Expand your child’s world

De braços abertos ao fim do diaImage by Luiz Gustavo Leme

The gift of home education is that you get to shape your child’s exposure to the world.

The danger of home education is that you get to shape your child’s exposure to the world.

Our opportunity and obligation as parents is to create children with the capacity for caring. The caring they grow in their spirits comes through encounter, not explanation. It’s one thing to read about the elderly, it’s another to visit a nursing home, it’s another still to befriend an older person and make a commitment to knowing that person.

Within our homes, our habits of behavior and thought, our values and worldview, our biases and beliefs are as invisible to us as the air we all share. One of the benefits of homeschooling is that we live those lifestyles and beliefs unfettered, without anyone looking over our shoulders telling us we are right or wrong.

The flip side, though, is sometimes missed by us. That sheltered space can create a windowless view of the world. We read about other cultures warmly, fondly, with interest. But do we know them? Can we? We read about injustices from another century, but are we actively exposed to the current communities of protest in our own backyards (whether or not we agree with them)?

I remember when my kids were small, Jon and I took them to Little Saigon in Orange County (Los Angeles). We had been studying Asia in homeschool. Our first stop was in a bakery. Everyone spoke Vietnamese. We did not. The shopkeeper recognized us as outsiders and gave my kids free pastries. Free pastries…for four kids (at the time). I have never been to a shop before or since where that happened.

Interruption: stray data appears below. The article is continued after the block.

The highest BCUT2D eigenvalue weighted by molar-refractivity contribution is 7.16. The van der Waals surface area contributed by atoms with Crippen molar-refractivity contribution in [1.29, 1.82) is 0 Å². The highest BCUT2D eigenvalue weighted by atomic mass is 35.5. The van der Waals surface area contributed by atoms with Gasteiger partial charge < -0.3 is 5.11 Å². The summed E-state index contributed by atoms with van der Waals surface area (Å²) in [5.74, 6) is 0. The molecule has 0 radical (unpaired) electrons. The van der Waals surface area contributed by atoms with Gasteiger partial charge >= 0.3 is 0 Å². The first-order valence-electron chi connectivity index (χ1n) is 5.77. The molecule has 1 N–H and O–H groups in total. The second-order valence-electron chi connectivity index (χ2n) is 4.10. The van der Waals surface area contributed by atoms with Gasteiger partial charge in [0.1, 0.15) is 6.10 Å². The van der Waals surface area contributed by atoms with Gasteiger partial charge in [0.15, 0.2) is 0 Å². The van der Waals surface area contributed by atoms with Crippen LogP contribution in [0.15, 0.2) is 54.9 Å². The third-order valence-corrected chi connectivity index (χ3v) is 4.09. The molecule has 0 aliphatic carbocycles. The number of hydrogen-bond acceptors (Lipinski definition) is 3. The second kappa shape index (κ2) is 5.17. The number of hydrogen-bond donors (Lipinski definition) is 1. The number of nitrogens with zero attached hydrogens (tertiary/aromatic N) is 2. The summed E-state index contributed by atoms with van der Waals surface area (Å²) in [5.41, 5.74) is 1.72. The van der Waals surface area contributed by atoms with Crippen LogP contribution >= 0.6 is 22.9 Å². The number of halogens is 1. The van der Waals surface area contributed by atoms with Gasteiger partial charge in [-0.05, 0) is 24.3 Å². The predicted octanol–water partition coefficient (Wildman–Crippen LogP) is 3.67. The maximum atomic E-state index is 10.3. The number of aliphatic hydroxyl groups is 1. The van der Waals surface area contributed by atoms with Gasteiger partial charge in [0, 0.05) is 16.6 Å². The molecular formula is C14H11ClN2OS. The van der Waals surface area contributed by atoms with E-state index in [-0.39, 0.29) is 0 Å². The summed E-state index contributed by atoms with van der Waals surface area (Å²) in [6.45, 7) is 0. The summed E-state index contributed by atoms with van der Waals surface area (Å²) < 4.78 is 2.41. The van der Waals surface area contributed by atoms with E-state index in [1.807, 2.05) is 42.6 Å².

We walked down the strip mall, noticing ads in characters I couldn’t read, rice cookers in shop windows. We entered a small art gallery where paintings of willow-lined dirt paths featured lovely women in pink gowns and sun umbrellas. I realized I didn’t know Vietnam was beautiful. I had only ever seen images from the war.

I asked the owner of the shop how he came to America. He told my kids, Jon, and me: “My family and I fled Vietnam by boat. The little ones. I sent my family ahead. Their boat didn’t make it. They all drowned. Pirates. I followed safely behind, and didn’t know what happened to them until I arrived in America.”

I was staggered. My kids were young. This was nothing like reading about the Vietnam war.

Years later in Ohio, we met a Russian who was carrying groceries home in 20 degree weather. Jon gave him a ride. We invited him to Thanksgiving. We learned the story of his family he hadn’t seen in five years while he sent money home from his dishwashing job. When kind friends gave us a new van (we were “poor” in our world), my kids asked us if we could give our old van to our Russian friend. We did.

After 9/11, Jon brought donuts to the local mosque to say: “We know you are about to go through a lot because of people unlike you, who look like you and share your religion.”

Homeschoolers are good at studying history, noting past injustices, reaching out across the ink and pages to other worlds beyond their own. This foundation creates the right context for the next step: encounter. You know you are having an encounter when you are rendered a little speechless, a lot uncomfortable, and you find yourself revising your assumptions.

We have the perfect opportunity to do this with/for our children (and naturally, for ourselves). But it’s a little unnerving to do it. Very easy not to.

As adults, we can begin by admitting that there’s a lot we don’t know. Standing in the shoes of the other (or even just getting near the shoes of the other, in physical proximity to the other) is the foundation for empathy, good public policy, and healthy spirituality. This objective ought to be the context for the Common Core Standards of education, if you ask me.

I hope you’ll find ways to get out of your community and into one that is risky and new to you. From where I sit, I can’t see any downsides to that curriculum.

Cross-posted on facebook.

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